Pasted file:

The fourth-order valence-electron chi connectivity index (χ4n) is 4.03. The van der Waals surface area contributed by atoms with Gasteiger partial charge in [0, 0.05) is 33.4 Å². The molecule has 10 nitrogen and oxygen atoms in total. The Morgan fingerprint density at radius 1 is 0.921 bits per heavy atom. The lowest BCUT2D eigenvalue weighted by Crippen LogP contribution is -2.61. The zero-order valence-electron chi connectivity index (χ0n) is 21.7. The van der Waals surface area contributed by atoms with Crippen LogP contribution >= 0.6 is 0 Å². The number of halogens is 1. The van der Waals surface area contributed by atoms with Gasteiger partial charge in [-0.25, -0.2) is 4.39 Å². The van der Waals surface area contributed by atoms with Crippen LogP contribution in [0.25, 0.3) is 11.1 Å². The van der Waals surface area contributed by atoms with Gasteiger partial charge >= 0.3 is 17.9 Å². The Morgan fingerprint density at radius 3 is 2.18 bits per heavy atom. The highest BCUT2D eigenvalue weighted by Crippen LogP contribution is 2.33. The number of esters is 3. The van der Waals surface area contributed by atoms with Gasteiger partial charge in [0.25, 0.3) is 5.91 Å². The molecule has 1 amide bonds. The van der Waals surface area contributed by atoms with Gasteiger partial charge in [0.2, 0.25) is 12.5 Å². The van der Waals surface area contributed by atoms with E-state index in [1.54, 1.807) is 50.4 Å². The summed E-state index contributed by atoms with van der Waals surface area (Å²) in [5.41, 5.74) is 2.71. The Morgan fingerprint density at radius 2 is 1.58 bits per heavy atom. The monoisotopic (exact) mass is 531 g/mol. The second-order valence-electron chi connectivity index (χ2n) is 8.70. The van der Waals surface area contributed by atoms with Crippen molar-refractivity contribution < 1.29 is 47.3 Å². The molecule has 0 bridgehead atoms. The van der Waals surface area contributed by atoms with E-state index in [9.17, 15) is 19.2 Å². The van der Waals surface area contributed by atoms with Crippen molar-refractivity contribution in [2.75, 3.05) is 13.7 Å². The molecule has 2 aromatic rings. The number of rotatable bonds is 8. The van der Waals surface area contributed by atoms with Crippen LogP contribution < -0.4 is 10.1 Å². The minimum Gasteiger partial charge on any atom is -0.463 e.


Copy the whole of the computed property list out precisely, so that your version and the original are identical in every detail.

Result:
The fourth-order valence-electron chi connectivity index (χ4n) is 4.03. The van der Waals surface area contributed by atoms with Gasteiger partial charge in [0, 0.05) is 33.4 Å². The molecule has 10 nitrogen and oxygen atoms in total. The Morgan fingerprint density at radius 1 is 0.921 bits per heavy atom. The lowest BCUT2D eigenvalue weighted by Crippen LogP contribution is -2.61. The zero-order valence-electron chi connectivity index (χ0n) is 21.7. The van der Waals surface area contributed by atoms with Crippen LogP contribution >= 0.6 is 0 Å². The number of halogens is 1. The van der Waals surface area contributed by atoms with Gasteiger partial charge in [-0.25, -0.2) is 4.39 Å². The van der Waals surface area contributed by atoms with Crippen LogP contribution in [0.25, 0.3) is 11.1 Å². The van der Waals surface area contributed by atoms with Gasteiger partial charge >= 0.3 is 17.9 Å². The Morgan fingerprint density at radius 3 is 2.18 bits per heavy atom. The highest BCUT2D eigenvalue weighted by Crippen LogP contribution is 2.33. The number of esters is 3. The van der Waals surface area contributed by atoms with Gasteiger partial charge in [0.25, 0.3) is 5.91 Å². The molecule has 1 amide bonds. The van der Waals surface area contributed by atoms with Gasteiger partial charge in [0.2, 0.25) is 12.5 Å². The van der Waals surface area contributed by atoms with E-state index in [1.54, 1.807) is 50.4 Å². The summed E-state index contributed by atoms with van der Waals surface area (Å²) in [5.41, 5.74) is 2.71. The Morgan fingerprint density at radius 2 is 1.58 bits per heavy atom. The monoisotopic (exact) mass is 531 g/mol. The second-order valence-electron chi connectivity index (χ2n) is 8.70. The van der Waals surface area contributed by atoms with Crippen molar-refractivity contribution < 1.29 is 47.3 Å². The molecule has 0 bridgehead atoms. The van der Waals surface area contributed by atoms with E-state index in [9.17, 15) is 19.2 Å². The van der Waals surface area contributed by atoms with Crippen molar-refractivity contribution in [2.75, 3.05) is 13.7 Å². The molecule has 2 aromatic rings. The number of rotatable bonds is 8. The van der Waals surface area contributed by atoms with Crippen LogP contribution < -0.4 is 10.1 Å². The minimum Gasteiger partial charge on any atom is -0.463 e.